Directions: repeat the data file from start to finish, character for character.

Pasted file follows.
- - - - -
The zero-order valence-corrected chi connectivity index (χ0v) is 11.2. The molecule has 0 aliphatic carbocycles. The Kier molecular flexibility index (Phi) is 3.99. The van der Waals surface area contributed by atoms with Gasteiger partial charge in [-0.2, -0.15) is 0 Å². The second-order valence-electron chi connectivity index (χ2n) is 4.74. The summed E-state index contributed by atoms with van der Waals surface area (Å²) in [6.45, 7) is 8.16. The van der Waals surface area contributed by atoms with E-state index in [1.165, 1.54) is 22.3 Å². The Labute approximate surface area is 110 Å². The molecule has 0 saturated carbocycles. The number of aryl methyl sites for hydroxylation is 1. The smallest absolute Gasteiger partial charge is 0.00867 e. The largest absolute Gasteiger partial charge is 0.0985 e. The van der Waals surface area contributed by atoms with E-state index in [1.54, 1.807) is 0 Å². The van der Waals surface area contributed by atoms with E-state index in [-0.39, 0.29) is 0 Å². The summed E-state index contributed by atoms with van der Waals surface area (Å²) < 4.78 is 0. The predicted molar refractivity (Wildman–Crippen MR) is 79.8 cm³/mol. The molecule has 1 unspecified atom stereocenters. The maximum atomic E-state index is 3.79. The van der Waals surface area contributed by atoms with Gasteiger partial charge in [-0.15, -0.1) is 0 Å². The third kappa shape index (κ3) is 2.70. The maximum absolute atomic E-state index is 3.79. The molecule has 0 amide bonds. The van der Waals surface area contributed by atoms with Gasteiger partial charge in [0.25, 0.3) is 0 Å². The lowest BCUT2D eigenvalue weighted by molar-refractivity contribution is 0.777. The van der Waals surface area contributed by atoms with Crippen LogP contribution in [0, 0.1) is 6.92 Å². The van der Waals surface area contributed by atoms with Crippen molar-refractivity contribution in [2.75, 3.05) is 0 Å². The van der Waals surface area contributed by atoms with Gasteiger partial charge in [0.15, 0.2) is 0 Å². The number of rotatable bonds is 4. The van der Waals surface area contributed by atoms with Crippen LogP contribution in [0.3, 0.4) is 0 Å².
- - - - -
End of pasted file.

The zero-order valence-corrected chi connectivity index (χ0v) is 11.2. The molecule has 0 aliphatic carbocycles. The Kier molecular flexibility index (Phi) is 3.99. The van der Waals surface area contributed by atoms with Gasteiger partial charge in [-0.2, -0.15) is 0 Å². The second-order valence-electron chi connectivity index (χ2n) is 4.74. The summed E-state index contributed by atoms with van der Waals surface area (Å²) in [6.45, 7) is 8.16. The van der Waals surface area contributed by atoms with E-state index in [1.165, 1.54) is 22.3 Å². The Labute approximate surface area is 110 Å². The molecule has 0 saturated carbocycles. The number of aryl methyl sites for hydroxylation is 1. The smallest absolute Gasteiger partial charge is 0.00867 e. The largest absolute Gasteiger partial charge is 0.0985 e. The van der Waals surface area contributed by atoms with E-state index in [1.54, 1.807) is 0 Å². The van der Waals surface area contributed by atoms with E-state index in [-0.39, 0.29) is 0 Å². The summed E-state index contributed by atoms with van der Waals surface area (Å²) < 4.78 is 0. The predicted molar refractivity (Wildman–Crippen MR) is 79.8 cm³/mol. The molecule has 1 unspecified atom stereocenters. The maximum atomic E-state index is 3.79. The van der Waals surface area contributed by atoms with Gasteiger partial charge in [-0.15, -0.1) is 0 Å². The third kappa shape index (κ3) is 2.70. The maximum absolute atomic E-state index is 3.79. The molecule has 0 amide bonds. The van der Waals surface area contributed by atoms with Gasteiger partial charge in [0.25, 0.3) is 0 Å². The lowest BCUT2D eigenvalue weighted by molar-refractivity contribution is 0.777. The van der Waals surface area contributed by atoms with Crippen LogP contribution in [0, 0.1) is 6.92 Å². The van der Waals surface area contributed by atoms with Crippen molar-refractivity contribution in [2.75, 3.05) is 0 Å². The van der Waals surface area contributed by atoms with Gasteiger partial charge in [0.15, 0.2) is 0 Å². The number of rotatable bonds is 4. The van der Waals surface area contributed by atoms with Crippen LogP contribution in [0.3, 0.4) is 0 Å².